(c) If the judge determines that the information is privileged and shall not be disclosed, no person shall disclose, without the consent of a person authorized to permit disclosure, any information disclosed in the course of the proceedings in chambers. If the court determines that information shall be disclosed, the court shall so order and inform the defendant in the criminal action. If the court finds there is a reasonable likelihood that any information is subject to disclosure pursuant to the balancing test provided in this section, the procedure specified in paragraphs (1), (2), and (3) of Section 1035.4 shall be followed.

SEC. 3.

 Section 1038.2 of the Evidence Code is amended to read:

1038.2.
 As used in this article, the following terms have the following meanings:
(a) “Confidential communication” means all information, including but not limited to written and oral communication, transmitted between the victim and the human trafficking caseworker in the course of their relationship and in confidence by a means which, so far as the victim is aware, discloses the information to no third persons other than those who are present to further the interests of the victim in the consultation or those to whom disclosures are reasonably necessary for the transmission of the information or an accomplishment of the purposes for which the human trafficking caseworker is consulted and made with the victim’s knowledge and consent. “Confidential communication” includes all information regarding the facts and circumstances relating to all incidences of human trafficking, as well as all information about the children of the victim and the relationship of the victim to the human trafficker.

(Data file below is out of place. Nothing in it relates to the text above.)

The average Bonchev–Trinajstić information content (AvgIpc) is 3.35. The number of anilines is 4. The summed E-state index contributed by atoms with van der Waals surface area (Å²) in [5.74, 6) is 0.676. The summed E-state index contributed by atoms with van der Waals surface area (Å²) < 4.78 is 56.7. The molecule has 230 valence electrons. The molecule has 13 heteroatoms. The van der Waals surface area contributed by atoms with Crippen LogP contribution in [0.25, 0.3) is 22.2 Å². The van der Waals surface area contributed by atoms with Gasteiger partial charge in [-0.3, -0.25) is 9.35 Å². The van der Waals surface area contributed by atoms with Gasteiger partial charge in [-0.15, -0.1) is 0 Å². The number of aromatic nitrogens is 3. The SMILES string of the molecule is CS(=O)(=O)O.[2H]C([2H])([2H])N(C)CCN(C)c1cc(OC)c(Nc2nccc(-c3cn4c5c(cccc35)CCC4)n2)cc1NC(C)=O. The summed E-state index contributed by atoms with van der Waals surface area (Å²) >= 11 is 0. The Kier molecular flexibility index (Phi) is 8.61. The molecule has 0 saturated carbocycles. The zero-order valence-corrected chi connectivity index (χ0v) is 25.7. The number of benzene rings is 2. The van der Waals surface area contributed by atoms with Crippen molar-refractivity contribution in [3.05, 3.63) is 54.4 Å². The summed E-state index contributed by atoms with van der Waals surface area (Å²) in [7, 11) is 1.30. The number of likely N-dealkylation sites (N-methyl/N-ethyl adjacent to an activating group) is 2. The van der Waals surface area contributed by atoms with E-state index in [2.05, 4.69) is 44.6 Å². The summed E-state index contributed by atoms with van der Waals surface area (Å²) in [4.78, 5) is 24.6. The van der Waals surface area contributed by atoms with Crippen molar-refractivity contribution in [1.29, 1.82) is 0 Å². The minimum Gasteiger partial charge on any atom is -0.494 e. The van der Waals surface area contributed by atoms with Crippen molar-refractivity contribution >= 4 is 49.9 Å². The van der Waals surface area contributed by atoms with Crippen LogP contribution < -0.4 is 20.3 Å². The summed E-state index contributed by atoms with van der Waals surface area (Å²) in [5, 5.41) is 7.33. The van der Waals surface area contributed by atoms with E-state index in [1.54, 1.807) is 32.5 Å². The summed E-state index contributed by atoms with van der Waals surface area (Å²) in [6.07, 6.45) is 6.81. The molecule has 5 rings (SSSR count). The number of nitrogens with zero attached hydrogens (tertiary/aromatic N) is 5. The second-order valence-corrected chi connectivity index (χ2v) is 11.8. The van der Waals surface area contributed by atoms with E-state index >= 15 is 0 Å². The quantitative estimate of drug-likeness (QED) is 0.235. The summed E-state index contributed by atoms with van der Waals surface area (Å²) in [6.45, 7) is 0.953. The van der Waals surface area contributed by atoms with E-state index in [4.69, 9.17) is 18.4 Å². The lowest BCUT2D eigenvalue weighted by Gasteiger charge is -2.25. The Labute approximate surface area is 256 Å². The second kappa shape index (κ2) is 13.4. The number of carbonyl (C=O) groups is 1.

(b) “Holder of the privilege” means:
(1) The victim if the victim has no guardian or conservator.
(2) A guardian or conservator of the victim if the victim has a guardian or conservator.
(3) The personal representative of the victim if the victim is dead. deceased.
(c) “Human trafficking caseworker” means a person employed by working for a human trafficking victim service organization, whether financially compensated or not, for the purpose of rendering advice or assistance to victims of human trafficking, who meets the requirements of paragraph (1) or (2) and who also meets the requirements of paragraph (3), if applicable:
(1) Has an advanced degree or license, such as a master’s degree in counseling, social work, or a related field and at least one year of experience in a caseworker role working directly with victims of human trafficking.